Wednesday, January 15, 2014

One Year Later

One year! This blog began one year ago, yesterday. Oops, please excuse the passive voice. I started this blog one year ago, yesterday. (Surely, the "I" is central in blogging: something that still makes me nervous). One year of sharing my reactions to dramas big and small in my family, in the media, and in the world.  I'm not sure what possessed me. I'm sure it doesn't feel like a year.

This is actually my second blog. The first one was meant to be an expat-family-log, and only lasted a few posts. When we were preparing to leave New York, a friend told me I should blog about our experiences, and it seemed like a good idea. I stopped because I felt very self-conscious writing about tiny everyday things as they were happening. Our two-and-a-half-years in London were enlightening, life-changing, even--but I was barely able to register how, and in what ways, back when we first arrived.

I knew I wanted to write while we were there, and instead of journaling about the present, I began writing fiction. I wrote story after story, and then, a novel. Just about everything I wrote took place back home in New York. Interestingly, though I had two young children and was pregnant within that time, I wrote very little, if anything, about motherhood. My writing tended to focus on young adults, forging their emerging identities. Perhaps part and parcel of the impulse that kept me from writing about my life in London. Ah, to live the life of the expat writer, examining the familiar from afar.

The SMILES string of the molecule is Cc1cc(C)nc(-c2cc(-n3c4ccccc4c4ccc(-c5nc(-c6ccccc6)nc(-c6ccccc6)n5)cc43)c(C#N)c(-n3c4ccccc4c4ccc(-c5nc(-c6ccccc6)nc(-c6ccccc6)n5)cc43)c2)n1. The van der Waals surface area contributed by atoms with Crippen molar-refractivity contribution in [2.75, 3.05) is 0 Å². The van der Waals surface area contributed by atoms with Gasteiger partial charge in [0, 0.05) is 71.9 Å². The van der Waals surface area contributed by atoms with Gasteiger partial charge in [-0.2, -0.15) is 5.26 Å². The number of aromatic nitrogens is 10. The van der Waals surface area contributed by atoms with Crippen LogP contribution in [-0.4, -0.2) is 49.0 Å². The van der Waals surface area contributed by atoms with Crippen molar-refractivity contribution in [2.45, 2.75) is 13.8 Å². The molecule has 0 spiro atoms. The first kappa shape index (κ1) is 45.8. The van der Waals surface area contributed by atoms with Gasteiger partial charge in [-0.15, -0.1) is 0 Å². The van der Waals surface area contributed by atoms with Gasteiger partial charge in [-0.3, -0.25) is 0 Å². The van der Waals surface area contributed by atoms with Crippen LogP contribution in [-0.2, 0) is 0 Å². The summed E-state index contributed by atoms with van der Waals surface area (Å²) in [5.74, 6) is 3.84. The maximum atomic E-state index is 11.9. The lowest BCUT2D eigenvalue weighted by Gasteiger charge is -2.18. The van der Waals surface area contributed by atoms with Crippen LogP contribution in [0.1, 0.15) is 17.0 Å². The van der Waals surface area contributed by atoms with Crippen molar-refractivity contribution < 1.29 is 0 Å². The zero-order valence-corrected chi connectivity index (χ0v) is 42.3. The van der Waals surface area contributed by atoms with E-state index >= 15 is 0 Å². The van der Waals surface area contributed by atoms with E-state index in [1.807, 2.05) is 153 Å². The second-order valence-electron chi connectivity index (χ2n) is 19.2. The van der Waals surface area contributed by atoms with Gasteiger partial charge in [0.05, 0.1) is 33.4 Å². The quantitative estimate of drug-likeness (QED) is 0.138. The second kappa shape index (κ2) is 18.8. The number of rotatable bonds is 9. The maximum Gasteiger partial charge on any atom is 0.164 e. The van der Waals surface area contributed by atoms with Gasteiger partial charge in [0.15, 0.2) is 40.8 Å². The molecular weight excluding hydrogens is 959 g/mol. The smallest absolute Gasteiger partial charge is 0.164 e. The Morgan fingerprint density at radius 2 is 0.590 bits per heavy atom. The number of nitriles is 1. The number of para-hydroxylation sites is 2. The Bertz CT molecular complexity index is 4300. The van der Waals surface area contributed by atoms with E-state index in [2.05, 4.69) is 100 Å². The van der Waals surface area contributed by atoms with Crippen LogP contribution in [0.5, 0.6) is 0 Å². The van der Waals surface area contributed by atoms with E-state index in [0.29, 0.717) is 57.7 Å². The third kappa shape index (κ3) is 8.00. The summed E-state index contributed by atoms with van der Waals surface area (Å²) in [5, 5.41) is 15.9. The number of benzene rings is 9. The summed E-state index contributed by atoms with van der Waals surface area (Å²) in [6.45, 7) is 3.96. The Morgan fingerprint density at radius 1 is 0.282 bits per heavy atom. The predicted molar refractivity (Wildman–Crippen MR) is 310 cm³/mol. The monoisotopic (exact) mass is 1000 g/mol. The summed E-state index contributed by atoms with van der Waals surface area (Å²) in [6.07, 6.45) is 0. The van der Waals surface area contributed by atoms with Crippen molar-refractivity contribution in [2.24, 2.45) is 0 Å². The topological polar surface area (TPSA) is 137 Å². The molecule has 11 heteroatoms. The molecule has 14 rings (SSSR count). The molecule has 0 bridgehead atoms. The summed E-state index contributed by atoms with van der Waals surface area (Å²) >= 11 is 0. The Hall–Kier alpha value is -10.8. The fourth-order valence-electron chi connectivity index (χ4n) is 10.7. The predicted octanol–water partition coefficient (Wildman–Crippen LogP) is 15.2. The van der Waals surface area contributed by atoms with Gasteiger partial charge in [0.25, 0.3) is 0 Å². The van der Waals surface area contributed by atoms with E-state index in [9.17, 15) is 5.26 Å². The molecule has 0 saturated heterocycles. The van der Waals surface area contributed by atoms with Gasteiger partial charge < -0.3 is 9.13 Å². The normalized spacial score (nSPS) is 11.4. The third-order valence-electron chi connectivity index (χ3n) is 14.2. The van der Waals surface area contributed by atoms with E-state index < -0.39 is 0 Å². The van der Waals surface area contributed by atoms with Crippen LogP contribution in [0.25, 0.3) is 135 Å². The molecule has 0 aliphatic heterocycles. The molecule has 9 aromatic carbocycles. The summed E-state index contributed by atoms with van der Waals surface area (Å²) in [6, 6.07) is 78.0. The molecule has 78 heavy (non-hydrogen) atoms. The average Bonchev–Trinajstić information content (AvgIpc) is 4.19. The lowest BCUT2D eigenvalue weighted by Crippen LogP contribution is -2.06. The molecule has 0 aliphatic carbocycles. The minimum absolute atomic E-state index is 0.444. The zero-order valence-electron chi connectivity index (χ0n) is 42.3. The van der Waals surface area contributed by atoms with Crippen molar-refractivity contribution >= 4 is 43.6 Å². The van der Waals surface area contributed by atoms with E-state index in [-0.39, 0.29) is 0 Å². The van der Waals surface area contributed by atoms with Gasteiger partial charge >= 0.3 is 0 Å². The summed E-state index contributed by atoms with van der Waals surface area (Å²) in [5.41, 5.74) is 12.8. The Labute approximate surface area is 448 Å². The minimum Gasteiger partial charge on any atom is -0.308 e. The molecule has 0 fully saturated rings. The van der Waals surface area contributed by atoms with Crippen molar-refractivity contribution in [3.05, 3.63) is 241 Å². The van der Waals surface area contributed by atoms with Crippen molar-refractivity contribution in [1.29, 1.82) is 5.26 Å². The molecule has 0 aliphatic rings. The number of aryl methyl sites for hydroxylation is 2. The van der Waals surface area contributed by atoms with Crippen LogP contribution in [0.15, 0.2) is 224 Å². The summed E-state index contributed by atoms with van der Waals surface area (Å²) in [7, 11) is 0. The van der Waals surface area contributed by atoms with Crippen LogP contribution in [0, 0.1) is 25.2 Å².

So, thinking back to a year ago, I wonder what changed. I began this blog soon after I decided I wanted to be a childbirth educator (and have since, indeed, become a LCCE -- Lamaze Certified Childbirth Educator). I imagined a forum in which to write about why birth is important, and why every mother deserves a good birth experience. Identities are formed and re-formed throughout life, and the identity of mother is a big one. How that begins, those first minutes and hours and weeks of motherhood, matter.

But then, as I began to write about the world through my two central identity lenses (that old classic, the Jewish mom), I found that the topics on here varied far and wide from pregnancy and birth. The becoming is still interesting to me. But the journey is equally important.

I love reading everyone's responses to posts, and the feeling of community--that we're all in this together--is heartening, indeed. Thanks for reading, and for giving me the support I've needed to keep it going.

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